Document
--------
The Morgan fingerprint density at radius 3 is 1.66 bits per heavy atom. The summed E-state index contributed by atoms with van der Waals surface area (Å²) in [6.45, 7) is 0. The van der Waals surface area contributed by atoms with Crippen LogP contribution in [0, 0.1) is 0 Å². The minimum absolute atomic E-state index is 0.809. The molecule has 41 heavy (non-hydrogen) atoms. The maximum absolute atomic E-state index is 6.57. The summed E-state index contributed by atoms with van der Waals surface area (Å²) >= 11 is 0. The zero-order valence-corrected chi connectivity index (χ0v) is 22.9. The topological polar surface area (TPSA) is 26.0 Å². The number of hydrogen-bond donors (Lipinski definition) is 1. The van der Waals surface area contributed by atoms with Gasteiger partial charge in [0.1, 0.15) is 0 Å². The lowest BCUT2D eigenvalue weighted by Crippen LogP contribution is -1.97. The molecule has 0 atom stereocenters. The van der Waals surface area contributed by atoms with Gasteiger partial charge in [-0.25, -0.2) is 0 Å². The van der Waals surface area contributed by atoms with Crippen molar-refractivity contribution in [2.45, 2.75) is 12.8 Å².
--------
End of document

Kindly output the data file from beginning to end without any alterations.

The Morgan fingerprint density at radius 3 is 1.66 bits per heavy atom. The summed E-state index contributed by atoms with van der Waals surface area (Å²) in [6.45, 7) is 0. The van der Waals surface area contributed by atoms with Crippen LogP contribution in [0, 0.1) is 0 Å². The minimum absolute atomic E-state index is 0.809. The molecule has 41 heavy (non-hydrogen) atoms. The maximum absolute atomic E-state index is 6.57. The summed E-state index contributed by atoms with van der Waals surface area (Å²) >= 11 is 0. The zero-order valence-corrected chi connectivity index (χ0v) is 22.9. The topological polar surface area (TPSA) is 26.0 Å². The number of hydrogen-bond donors (Lipinski definition) is 1. The van der Waals surface area contributed by atoms with Gasteiger partial charge in [0.1, 0.15) is 0 Å². The lowest BCUT2D eigenvalue weighted by Crippen LogP contribution is -1.97. The molecule has 0 atom stereocenters. The van der Waals surface area contributed by atoms with Gasteiger partial charge in [-0.25, -0.2) is 0 Å². The van der Waals surface area contributed by atoms with Crippen molar-refractivity contribution in [2.45, 2.75) is 12.8 Å².